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The Secret Codes in Matthew: Examining Israel’s Messiah, Part 12: Matthew 16:21-17:9, by Kevin M. Williams

And so, what could have been a chance to “reach” countless movie-goers who might never set foot in a church—to do what Yeshua has asked us—was missed. Like Peter, we did not see the bigger picture and decided that our God was not big enough to “take on” Hollywood by Himself. Passion became paramount and an ideal chance to do good was abdicated.

Does this mean that the Body-at-large was deceived? That answer rests with each individual.

Yet if we let passion direct our actions and reactions, taking our eyes off of God’s greater purposes, then we may well deserve the same response Peter got, “Get behind Me, Satan! You are a stumbling block to Me; for you are not setting your mind on God’s interests, but man’s.”

On a deeper level, however, we find this person—Yeshua—demonstrating a remarkable willingness to obey the Father, recognizing and submitting to the greater purpose. Knowing the suffering and execution that awaited Him, He did not shirk.

If Yeshua were a mere man, He would be more likely to pursue a personal agenda intended to bring recognition to Himself. Instead, we see someone acting well-beyond human intention and living the example of discipleship.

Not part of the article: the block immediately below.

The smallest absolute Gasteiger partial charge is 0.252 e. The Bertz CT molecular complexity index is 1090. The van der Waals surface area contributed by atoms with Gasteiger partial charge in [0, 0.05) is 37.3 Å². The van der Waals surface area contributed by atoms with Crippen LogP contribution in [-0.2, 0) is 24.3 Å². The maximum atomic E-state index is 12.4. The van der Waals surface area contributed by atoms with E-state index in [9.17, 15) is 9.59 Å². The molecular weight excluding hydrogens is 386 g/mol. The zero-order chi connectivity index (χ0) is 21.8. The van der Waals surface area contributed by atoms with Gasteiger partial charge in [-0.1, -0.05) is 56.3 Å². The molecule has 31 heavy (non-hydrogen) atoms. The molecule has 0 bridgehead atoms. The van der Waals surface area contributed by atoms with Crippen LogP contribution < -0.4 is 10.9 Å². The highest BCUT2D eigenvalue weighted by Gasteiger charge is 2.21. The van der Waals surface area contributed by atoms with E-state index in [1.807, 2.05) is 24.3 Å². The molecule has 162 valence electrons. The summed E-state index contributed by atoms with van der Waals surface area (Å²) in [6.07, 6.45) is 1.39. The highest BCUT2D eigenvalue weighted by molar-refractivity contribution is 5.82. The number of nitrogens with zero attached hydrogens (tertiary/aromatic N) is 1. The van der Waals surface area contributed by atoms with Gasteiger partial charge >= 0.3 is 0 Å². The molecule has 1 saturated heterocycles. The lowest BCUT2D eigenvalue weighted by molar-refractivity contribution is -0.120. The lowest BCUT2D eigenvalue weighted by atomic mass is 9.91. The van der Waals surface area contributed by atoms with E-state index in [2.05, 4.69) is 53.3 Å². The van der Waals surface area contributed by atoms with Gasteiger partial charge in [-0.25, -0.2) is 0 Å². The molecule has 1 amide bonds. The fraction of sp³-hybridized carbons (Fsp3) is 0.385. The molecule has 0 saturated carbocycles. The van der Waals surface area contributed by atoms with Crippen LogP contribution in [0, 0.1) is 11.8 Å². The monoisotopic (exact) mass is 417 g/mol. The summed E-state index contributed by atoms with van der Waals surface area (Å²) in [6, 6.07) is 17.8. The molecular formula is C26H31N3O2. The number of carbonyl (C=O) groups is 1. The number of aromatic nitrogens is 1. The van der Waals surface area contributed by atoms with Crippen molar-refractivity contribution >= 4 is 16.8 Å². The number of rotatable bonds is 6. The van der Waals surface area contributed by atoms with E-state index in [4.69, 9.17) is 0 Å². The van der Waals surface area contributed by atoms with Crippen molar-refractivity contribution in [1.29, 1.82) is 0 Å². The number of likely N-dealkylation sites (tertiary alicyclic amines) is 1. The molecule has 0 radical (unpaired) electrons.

Then Jesus said to His disciples, “If anyone wishes to come after Me, let him deny himself, and take up his cross, and follow Me. For whoever wishes to save his life shall lose it; but whoever loses his life for My sake shall find it. For what will a man be profited, if he gains the whole world, and forfeits his soul? Or what will a man give in exchange for his soul? For the Son of Man is going to come in the glory of His Father with His angels; and will then recompense every man according to this deeds (Matthew 16:24-27).

Yeshua lives the example of discipleship and then he outlines it for the twelve. As in the case of Peter, Yeshua explains that personal passions and desires must at times be put to death in order to serve the greater purposes of the Almighty.

A friend has perhaps come up with the best catch-phrase, “You can’t hurt a dead man.” In other words, when our wills/passions/agendas/desires are submitted to the Father’s will, we are in the safest of all places. Even in the middle of the spiritual battlefield, if we already consider ourselves “dead” to ourselves and alive to the Father, then we really cannot be hurt by any earthly or demonic foe.

Yeshua did not promise the disciples a prosperous life they way many would define it. He did not promise them an earthly “land of milk and honey.” Rather, He tells them that their yoke is the cross and their salvation found only by losing their own lives.

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Category: Biblical Studies, Pneuma Review, Winter 2004

About the Author: Kevin M. Williams, Litt.D., H.L.D. has served in Messianic ministries since 1987 and has written numerous articles and been a featured speaker at regional and international conferences on Messianic Judaism.

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